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A Short History of Stamp Duty



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When New Labour swept to a landslide victory in the General Election of 1997, stamp duty was payable at 1% on properties over £60,000.  Immediately, the new Chancellor, Gordon Brown, sensed an opportunity and introduced two new stamp duty bands; 1.5% on properties worth over £250,000 and 2% on those worth over £500,000.  Amid the new Labour media honeymoon and the average home worth just £60,000, the proposals sailed through.  Three years later, Gordon Brown repeated the trick, tweaking the top two bands to 3% and 4% respectively.  It was certainly a smart move as far as the Chancellery was concerned; annual tax take soared from £830m to £6.5bn in the first 10 years of Labour Government.


If we go back to 1694, we find the original stamp duty that was levied on only ‘vellum, parchment and paper.’  Although only intended to be around for four years, it was such a good earner that it was never repealed.  In the 18th and 19th centuries it was extended to cover a range of items that included newspapers, insurance policies, gold and silver plate and even hair powder.  The tax was extended to property sales in 1808 and its modern history goes something like this:

 

  • In 1984 the Conservative Chancellor, Nigel Lawson increased the threshold of stamp duty from £25,000 to £30,000 and reduced the top rate of taxation from 2% to 1%.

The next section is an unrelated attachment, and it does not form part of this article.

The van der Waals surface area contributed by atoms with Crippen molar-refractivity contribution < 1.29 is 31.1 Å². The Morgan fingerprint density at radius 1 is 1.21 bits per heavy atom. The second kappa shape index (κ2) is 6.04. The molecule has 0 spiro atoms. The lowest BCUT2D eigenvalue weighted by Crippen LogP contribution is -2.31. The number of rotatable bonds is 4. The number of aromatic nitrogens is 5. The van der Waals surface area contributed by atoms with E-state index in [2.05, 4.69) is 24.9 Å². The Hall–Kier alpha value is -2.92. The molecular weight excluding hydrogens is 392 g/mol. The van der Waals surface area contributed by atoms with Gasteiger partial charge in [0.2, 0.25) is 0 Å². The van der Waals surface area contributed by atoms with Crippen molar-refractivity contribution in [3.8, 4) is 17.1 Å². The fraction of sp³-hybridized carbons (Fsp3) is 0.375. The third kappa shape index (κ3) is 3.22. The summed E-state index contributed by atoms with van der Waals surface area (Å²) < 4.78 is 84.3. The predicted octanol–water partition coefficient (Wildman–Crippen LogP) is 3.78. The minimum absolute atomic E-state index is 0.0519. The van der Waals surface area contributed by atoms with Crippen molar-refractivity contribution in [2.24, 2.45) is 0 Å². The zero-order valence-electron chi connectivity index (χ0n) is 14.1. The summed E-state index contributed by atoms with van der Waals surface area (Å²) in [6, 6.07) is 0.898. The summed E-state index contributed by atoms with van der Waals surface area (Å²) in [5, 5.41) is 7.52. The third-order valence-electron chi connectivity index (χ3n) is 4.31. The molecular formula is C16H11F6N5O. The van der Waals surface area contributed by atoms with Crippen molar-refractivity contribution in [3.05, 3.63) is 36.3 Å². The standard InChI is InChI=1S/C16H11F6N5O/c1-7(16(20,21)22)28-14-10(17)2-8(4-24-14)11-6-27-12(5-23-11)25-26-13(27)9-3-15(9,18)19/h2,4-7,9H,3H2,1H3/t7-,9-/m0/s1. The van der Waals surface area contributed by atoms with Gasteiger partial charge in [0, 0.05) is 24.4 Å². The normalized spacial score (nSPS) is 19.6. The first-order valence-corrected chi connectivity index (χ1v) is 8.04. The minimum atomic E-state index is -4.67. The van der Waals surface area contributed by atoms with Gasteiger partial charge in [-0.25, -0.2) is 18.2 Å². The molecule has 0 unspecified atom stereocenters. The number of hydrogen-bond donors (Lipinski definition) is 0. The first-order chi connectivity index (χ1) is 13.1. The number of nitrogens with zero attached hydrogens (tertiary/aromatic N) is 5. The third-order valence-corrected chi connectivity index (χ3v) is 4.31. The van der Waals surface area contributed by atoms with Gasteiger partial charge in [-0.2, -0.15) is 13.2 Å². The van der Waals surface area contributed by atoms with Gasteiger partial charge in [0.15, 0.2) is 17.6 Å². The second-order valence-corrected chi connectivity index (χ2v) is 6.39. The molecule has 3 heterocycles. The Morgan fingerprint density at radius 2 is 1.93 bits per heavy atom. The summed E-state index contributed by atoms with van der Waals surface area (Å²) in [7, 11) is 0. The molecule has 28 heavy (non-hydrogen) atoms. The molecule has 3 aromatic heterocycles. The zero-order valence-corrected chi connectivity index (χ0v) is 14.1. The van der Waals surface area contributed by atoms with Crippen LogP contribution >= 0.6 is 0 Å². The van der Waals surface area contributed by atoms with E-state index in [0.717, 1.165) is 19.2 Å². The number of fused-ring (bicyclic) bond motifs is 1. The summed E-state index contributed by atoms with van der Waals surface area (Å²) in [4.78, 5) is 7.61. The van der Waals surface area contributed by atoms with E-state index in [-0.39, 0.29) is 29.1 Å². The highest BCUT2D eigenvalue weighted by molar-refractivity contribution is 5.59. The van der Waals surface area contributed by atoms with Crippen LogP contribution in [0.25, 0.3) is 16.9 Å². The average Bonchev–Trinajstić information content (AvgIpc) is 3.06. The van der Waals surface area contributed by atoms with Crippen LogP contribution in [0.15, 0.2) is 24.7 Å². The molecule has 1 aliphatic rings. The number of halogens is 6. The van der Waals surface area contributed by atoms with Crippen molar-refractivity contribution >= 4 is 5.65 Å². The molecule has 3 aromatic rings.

• In 1991, during the last property recession, the Conservative Government temporarily suspended all stamp duty on properties worth less than £250,000 for nine months.
  • In 1997, New Labour came to power and Gordon Brown introduced two new stamp duty bands at £250,000 and £500,000.
  • In the year 2000 the top two bands were raised to 3% and 4% respectively.
  • In 2005, the Chancellor finally raised the stamp duty threshold from £60,000 to £120,000.
  • In 2006 the threshold was raised slightly to £125,000.
  • In 2008 Labour announced an increased stamp duty threshold of £175,000 for one year.
  • The 2010 budget saw the latest scenario of a two year holiday from stamp duty for first time buyers purchasing property worth £250,000 or below and properties worth over £1m attracting a 5% stamp duty payment.

 

Up until 20007, with soaring house prices, the tax had been relatively painless; a major annoyance certainly, but no one was feeling inclined to grab a pitchfork and storm the Houses of Parliament.  However, from the moment house prices started to fall the harsh reality of the tax was bound to bite.  After sensing the increasing resentment the Government employed an old Tory trick from 1992 – a stamp duty suspension.


The main problem with the structure of stamp duty is that it simply does not survive any scrutiny.  Income tax, for example is graduated; when you earn over a certain amount you pay extra – but you only pay tax at the higher amount on the proportion of your income above that threshold.  With stamp duty, if you buy a house at £300,000, for example, you will pay 3% on the whole amount – total stamp duty equals £9,000.


If stamp duty was structured like other taxes, you would pay nothing on the first £125,000, 1% on the next £125,000 and 3% on the last £50,000 – total stamp duty now equals £2750.  This is one reason why stamp duty is increasingly distasteful and has been criticised by many professional bodies, including the Council for Mortgage Lenders (CML).

 

Other arguments for the reform of the current stamp duty system include the fact that it further restrains first-time buyers, who have no home to sell to offset the cost.  It also places greater strain on the South of England, where